Knowledge-how and the limits of defeat

Kearl, T. (2023) Knowledge-how and the limits of defeat. Synthese, 202, 59. (doi: 10.1007/s11229-023-04280-6)

[img] Text
304177.pdf - Published Version
Available under License Creative Commons Attribution.



How, if at all, is knowing how to do something defeasible? Some, the “intellectualists”, treat the defeasibility of knowledge-how as in some way derivative on the defeasibility of knowledge-that. According to a recent proposal by Carter and Navarro (Philos Phenomenol Res 3:662–685, 2017), knowledge-how defeat cannot be explained in terms of knowledge-that defeat; instead, knowledge-how defeat merits and entirely separate treatment. The thought behind “separatism” is easy to articulate. Assuming that knowledge of any kind is defeasible, since knowledge-that and knowledge-how are fundamentally different beasts, the best accounts of their defeasibility must reflect the underlying differences between them. I reject a separatist treatment of the defeasibility of knowledge-that and knowledge-how. One can acknowledge certain important differences between knowledge-that and knowledge-how without thereby needing two theories of defeasibility. Ultimately, though, I’ll argue that the defeasibility of basic knowledge-how, unlike non-basic knowledge-how, is a much more difficult issue than has been acknowledged.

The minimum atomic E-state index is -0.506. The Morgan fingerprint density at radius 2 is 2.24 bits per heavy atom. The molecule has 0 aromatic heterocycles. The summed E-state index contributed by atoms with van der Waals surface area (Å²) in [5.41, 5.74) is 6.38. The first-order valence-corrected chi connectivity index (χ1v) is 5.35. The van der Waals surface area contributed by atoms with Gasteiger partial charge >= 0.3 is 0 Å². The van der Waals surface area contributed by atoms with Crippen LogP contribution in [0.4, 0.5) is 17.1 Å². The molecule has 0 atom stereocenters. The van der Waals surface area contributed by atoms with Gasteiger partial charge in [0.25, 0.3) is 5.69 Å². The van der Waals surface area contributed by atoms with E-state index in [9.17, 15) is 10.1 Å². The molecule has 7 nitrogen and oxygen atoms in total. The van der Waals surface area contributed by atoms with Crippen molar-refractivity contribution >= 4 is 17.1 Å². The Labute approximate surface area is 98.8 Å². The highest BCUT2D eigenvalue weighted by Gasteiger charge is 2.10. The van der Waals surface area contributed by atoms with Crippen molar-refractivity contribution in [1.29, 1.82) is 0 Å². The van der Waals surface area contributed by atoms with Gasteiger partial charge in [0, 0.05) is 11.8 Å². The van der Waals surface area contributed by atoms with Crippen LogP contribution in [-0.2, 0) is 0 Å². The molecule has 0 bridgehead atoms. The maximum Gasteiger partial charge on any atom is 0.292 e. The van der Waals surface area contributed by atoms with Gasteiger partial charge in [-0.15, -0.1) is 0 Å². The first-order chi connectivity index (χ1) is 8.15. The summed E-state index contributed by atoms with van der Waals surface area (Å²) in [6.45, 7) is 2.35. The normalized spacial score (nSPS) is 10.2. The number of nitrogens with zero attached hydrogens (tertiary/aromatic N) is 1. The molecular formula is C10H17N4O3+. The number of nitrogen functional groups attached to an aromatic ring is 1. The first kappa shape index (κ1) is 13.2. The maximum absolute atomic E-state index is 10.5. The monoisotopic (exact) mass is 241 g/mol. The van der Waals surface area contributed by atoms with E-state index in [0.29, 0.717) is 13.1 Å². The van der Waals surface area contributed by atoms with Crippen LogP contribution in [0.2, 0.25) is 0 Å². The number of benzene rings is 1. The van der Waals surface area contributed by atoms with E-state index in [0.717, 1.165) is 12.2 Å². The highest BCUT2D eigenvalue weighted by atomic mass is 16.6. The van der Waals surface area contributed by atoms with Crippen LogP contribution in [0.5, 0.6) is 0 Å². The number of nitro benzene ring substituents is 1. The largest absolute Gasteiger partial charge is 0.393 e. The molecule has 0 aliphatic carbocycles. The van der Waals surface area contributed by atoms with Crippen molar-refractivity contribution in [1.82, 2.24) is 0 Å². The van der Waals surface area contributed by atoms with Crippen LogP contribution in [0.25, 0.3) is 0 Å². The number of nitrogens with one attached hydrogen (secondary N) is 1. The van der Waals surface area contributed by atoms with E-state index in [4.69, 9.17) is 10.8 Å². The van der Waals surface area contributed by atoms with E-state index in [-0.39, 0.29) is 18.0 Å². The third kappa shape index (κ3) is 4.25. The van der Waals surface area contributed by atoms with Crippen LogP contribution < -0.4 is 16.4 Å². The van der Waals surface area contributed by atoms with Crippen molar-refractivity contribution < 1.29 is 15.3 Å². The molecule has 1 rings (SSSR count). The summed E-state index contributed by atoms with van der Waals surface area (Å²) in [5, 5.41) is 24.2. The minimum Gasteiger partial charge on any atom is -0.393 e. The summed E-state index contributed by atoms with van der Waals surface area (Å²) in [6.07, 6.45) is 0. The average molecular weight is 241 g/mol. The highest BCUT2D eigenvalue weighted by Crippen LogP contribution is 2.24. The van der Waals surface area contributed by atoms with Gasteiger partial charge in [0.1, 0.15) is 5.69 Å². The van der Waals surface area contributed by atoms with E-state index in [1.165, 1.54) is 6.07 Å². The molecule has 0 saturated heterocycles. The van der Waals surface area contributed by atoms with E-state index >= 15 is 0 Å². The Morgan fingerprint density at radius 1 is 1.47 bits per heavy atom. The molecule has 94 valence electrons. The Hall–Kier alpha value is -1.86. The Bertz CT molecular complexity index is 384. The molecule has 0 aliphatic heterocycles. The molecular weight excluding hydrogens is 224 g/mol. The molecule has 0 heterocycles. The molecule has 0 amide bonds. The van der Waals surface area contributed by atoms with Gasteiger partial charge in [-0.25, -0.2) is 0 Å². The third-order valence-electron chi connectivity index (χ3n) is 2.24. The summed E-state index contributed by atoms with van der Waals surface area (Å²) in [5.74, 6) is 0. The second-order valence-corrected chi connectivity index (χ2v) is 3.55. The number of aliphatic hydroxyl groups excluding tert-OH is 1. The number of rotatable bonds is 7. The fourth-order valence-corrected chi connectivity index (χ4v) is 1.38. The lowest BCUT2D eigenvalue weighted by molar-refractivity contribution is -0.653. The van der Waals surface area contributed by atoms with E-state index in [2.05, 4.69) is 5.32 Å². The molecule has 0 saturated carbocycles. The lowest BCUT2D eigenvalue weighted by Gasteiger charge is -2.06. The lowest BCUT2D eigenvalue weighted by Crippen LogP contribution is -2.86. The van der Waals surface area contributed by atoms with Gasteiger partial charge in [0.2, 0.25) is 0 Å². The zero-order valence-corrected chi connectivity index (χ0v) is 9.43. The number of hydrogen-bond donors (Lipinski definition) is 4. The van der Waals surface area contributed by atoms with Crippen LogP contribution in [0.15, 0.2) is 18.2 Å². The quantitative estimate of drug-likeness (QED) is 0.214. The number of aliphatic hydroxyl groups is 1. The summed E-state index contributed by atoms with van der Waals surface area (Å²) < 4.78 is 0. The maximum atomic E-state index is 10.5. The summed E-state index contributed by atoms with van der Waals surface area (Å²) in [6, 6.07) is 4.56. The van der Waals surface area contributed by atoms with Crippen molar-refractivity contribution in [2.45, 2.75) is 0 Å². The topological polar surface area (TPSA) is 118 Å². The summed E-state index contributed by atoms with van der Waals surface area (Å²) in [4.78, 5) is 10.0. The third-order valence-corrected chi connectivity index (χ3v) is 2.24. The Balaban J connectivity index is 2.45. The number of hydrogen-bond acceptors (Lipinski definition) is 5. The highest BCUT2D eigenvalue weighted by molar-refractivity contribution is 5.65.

Item Type:Articles
Glasgow Author(s) Enlighten ID:Kearl, Dr Timothy
Authors: Kearl, T.
College/School:College of Arts & Humanities > School of Humanities > Philosophy
Journal Name:Synthese
ISSN (Online):1573-0964
Published Online:11 August 2023
Copyright Holders:Copyright © The Author(s) 2023
First Published:First published in Synthese 202:59
Publisher Policy:Reproduced under a Creative Commons license

University Staff: Request a correction | Enlighten Editors: Update this record

Project CodeAward NoProject NamePrincipal InvestigatorFunder's NameFunder RefLead Dept
309239Knowledge-First Social EpistemologyMona SimionEuropean Research Council (ERC)948356Arts - Philosophy